William Halliday, Staff Photographer

William Halliday, Staff Photographer

Last Thursday, a collection of student artwork was exhibited in Zilkha Gallery for the Annual Student of Color Art Show, formally titled, “BE THE ART.” Students of Color showcased talents in a multitude of mediums, ranging from plaster and photography to rap and spoken word.

The exhibit, which was housed in the first room in Zilkha, contained the work of 11 visual artists. From the highly stylized cartoons of Malcolm Phillips ’19, whose work is approaching celebrity status on campus, to the Chinese takeout boxes contained in a mass of white plaster by Shirley Fang ’18, the pieces revealed the incredible skill present in the student of color community, not to mention the creative power of the University at large.

One piece that stood out, especially in relation to the exhibit’s unifying theme, was from Katherine Puntiel ’19, with her engaging work “Current Histories,” a collection of various documentation on both the current Black Lives Matter movement at Wesleyan and past racialized incidents that have taken place at the University. The curated items ranged from photos, to essays, to newspaper articles, and included a list of demands written in the ’60s by the Afro-American Society, one that very much resembles the statements of the recent Is This Why movement. By drawing lines between these past movements and the current one, Puntiel articulated the frustrating notion that not much has changed in the nearly five decades since the Middletown Press’ 1969 article headlined “Blacks Take Over Wesleyan Building.”

Another Black Lives Matter-associated piece was that of Ocean Gao ’19, who exhibited a t-shirt with a portrait she sketched of Eric Garner with the words “I CAN’T BREATHE” taped over his mouth. Under the image reads, “The world is not OK” in a deep red. Gao is selling these shirts and donating 100 percent of profits to the Black Lives Matter movement. She also exhibited a drawing that focused on sexual assault rather than race, depicting a face with “YOUR FAULT” written over and over again on it and a white hand covering its mouth.

Many pieces, however, were less politicized, such as one from Eunice Lee ’19, who showcased a life-size self portrait entitled “Contemplation,” which portrays her looking in a mirror so that we see the back of her physical body and the front of her reflection. Lee explains in the plaque next to the pastel-on-paper piece that her reflection represents her inner self, and that it is blurry because she does not yet know who exactly this inner self is.

One piece from Gandharv Chawla ’17, “Deconstruction/Reconstruction,” exposed the process of art-making by incorporating four images that were part of its creation. The final product is a fascinating piece of art that plays with depth: It’s an image of a blank face propped up by sticks stuck into clay, and the various parts of the face parceled out at different levels in front of the face, also propped up by sticks. From straight-on, the image coheres into a complete face, but from any other angle, it’s a somewhat unsettling collection of sticks and face parts.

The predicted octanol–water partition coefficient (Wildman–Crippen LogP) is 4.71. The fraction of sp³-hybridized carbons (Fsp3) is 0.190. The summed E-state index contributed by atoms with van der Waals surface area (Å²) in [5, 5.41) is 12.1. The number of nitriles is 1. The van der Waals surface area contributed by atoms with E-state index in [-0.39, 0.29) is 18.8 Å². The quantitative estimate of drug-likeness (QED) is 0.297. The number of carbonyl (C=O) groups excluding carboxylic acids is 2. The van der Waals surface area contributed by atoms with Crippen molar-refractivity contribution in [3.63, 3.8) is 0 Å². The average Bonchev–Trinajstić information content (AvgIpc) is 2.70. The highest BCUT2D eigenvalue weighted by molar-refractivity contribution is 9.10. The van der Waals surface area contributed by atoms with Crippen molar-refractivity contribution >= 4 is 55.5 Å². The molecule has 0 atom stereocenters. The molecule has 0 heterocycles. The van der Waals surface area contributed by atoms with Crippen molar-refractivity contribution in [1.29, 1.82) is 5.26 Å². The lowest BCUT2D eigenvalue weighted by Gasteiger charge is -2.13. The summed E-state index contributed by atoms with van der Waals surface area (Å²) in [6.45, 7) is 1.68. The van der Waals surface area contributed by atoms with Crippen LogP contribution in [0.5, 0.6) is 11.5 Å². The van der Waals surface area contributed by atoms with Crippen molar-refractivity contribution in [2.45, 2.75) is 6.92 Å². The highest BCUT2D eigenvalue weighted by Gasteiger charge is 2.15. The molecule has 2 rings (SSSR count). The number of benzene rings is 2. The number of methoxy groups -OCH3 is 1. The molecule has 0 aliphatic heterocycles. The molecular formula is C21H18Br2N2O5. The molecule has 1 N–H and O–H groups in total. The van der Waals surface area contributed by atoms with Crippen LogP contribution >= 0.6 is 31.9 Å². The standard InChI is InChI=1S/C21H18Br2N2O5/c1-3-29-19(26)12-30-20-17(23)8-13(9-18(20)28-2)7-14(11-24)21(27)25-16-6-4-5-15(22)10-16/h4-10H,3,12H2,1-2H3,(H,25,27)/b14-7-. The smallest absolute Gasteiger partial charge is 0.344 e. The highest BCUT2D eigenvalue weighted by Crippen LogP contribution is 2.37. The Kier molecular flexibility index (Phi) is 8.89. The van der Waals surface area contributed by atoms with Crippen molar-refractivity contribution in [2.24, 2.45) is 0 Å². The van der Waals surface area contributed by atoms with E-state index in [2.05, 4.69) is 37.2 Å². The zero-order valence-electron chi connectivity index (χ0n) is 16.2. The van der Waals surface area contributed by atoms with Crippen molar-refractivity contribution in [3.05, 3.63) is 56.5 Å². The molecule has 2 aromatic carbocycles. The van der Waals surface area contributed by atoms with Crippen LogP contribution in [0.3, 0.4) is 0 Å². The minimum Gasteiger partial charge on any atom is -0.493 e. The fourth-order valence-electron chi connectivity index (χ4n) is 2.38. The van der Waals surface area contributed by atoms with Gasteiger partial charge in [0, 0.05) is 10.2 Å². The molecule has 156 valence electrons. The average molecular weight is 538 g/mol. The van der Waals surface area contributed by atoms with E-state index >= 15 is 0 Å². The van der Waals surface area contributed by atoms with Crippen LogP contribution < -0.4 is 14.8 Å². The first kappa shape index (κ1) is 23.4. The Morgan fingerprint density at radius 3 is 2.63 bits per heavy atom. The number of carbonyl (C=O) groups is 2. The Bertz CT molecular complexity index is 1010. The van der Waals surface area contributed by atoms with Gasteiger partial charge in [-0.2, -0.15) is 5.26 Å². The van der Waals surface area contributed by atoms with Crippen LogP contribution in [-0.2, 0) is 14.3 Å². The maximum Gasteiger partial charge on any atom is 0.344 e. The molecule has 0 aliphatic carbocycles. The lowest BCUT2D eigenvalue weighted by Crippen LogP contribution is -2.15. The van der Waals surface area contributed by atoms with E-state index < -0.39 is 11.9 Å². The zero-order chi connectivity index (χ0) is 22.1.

As students filtered in and out and music played from a desk pushed up against one wall, a live performance piece started toward the back of the room. Unfurling a long, horizontal piece of canvas, Fang and Christian Black ’18 began a collaboration in charcoal on the blank space, Fang releasing a mesmerizing series of abstract shapes and Black jotting down poetry as she drew. The visual aspect of Black’s poetry, whose lines wove in and out of Fang’s drawings, blurred the division between image and word.

“I had written the first two lines of this a couple weeks ago,” Black said of the collaboration. “Then just now, I wrote the rest half from memory and half spontaneously.”

When the piece was finished, the two artists laid it out diagonally on the floor of the room, where it remained for the remainder of the evening. Soon after, attendees were informed that the spoken word performances were about to begin, and most sat down on the floor alongside the strikingly powerful canvas.

The spoken word performances were as varied as they were impressive, opening with one by Hazem Fahmy ’17, which used film to address other weightier issues such as fear and violence.

“I’m working on this poem for the Wesleyan slam team,” Fahmy explained. “It’s about my personal connection with cinema but also my connection to it as an Arab American, and it’s also about loving a medium that, in some ways, you feel hates you back.”

However, the live performances weren’t exclusively spoken word. Sahil Singhvi ’18 performed a rap over beats that sampled Coleman Hawkins’ “Body and Soul.” Halfway through, he asked if anyone could identify the sample; no one could. Singhvi also happened to be wearing one of Gao’s shirts, testifying to the interconnectedness of the art on display.

I left the show reeling from the sheer force of the performances and visual art, unsurprised by the talent on display yet still utterly in awe. Whether pointing to injustice and the lack of social change through mixed media or delivering raw, emotional spoken word pieces, the students whose work was exhibited on Thursday testified to the importance of a campus space highlighting their all-too-underrepresented prowess.

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